Installation of all proposed water control structures is anticipated to require several years to complete. After water control structures are installed for individual pond systems, intake of bay water into ponds and initial release of pond contents into the Bay will generally begin the following March to May time period when salinities within ponds and in the Bay are at their lowest. During the initial release period, the discharge salinity from the pond system may be significantly higher than normal Bay salinity. Three levels of maximum initial release salinity conditions are proposed in Table 1. Ponds were designated for a particular salinity group based on the historic operation of the salt operations and system constraints on changes to the existing salinities. Salinity group 1 ponds would have a maximum initial discharge salinity of 65 parts per thousand (ppt). (Seawater is approximately 32 ppt.)  These ponds are generally intake ponds or ponds near intakes with the lowest existing and historic salinities. Salinity group 2 ponds would have a maximum initial discharge salinity of 100 ppt. These ponds are in the middle range of the ponds in the acquisition. Salinity group 3 ponds would have a maximum initial discharge salinity of 135 ppt.

For Alviso systems expected water depths in most of the ponds will be 1 to 2 feet on average, similar to their existing condition. Average water depths in the Baumberg systems will range from zero to about 2.5 feet in summer, and about 1 to 2.5 feet in winter.  To save on pumping costs, water surface levels in the Baumberg systems will be operated at levels lower than existing conditions. Eliminating pumping in winter will result in different operating water levels between summer and winter. The West Bay Ponds will be managed in a similar manner to current salt making operations for at least three years. During this period, high salinity brines will be moved to the Cargill Newark Plant Site. Intake structures needed for the ISP may also be used during this period. Management plans and hydrologic modeling for Initial Stewardship will be completed during that time.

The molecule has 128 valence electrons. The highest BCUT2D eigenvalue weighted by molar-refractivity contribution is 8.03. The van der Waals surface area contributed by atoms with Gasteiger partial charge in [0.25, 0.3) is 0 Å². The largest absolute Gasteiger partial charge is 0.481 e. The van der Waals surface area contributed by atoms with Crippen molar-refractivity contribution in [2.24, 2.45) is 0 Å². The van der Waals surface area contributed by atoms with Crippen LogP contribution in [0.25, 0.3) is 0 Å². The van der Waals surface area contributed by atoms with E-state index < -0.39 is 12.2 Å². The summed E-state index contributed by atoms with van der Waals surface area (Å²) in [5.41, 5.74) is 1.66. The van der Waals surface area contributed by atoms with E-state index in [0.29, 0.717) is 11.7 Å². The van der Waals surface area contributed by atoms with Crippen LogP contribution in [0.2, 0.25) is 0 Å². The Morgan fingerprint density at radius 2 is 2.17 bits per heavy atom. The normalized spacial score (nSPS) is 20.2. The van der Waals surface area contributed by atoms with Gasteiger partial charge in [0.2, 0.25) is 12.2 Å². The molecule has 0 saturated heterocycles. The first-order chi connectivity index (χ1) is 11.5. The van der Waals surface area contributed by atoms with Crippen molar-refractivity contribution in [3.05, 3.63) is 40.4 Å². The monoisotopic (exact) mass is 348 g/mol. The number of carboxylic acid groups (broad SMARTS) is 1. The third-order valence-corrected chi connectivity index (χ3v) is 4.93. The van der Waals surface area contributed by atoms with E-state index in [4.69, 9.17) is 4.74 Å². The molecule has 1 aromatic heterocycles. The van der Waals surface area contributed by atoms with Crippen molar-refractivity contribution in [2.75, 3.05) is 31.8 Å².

Preliminary Alternatives Identified to Date

The EIS/EIR will consider a range of actions, alternatives and impacts, including the no action alternative.  Scoping is an early and open process designed to determine the issues and alternatives to be addressed in the EIS/EIR.  To date, the following alternatives have been identified.

No Action

Under the No Action alternative, there would be no flow circulation through the pond systems. No additional water control structures would be installed, no release of pond contents or management of water and salinity levels would occur, and the existing infrastructure would not be maintained. The contents of the ponds would be allowed to evaporate leaving behind salt-crusted flats and in deeper areas, residual pools of concentrated brine. Ponds would take 1 to 2 years to dry. The deepest portions of the ponds will be seasonally wet during winter, filling with water after rain events. Under the No Action alternative, most of the existing open water habitats currently used by wildlife would be eliminated. Without maintenance pond levees and control structures would be prone to failure, increasing risk of uncontrolled intake and release of flows from/to the Bay. Although this alternative minimizes additional inputs of salinity, long-term pond drying may result in hyper-saline soil conditions. This may cause the chemistry of the soil to be affected in a manner that would likely increase the cost and level of effort of future restoration.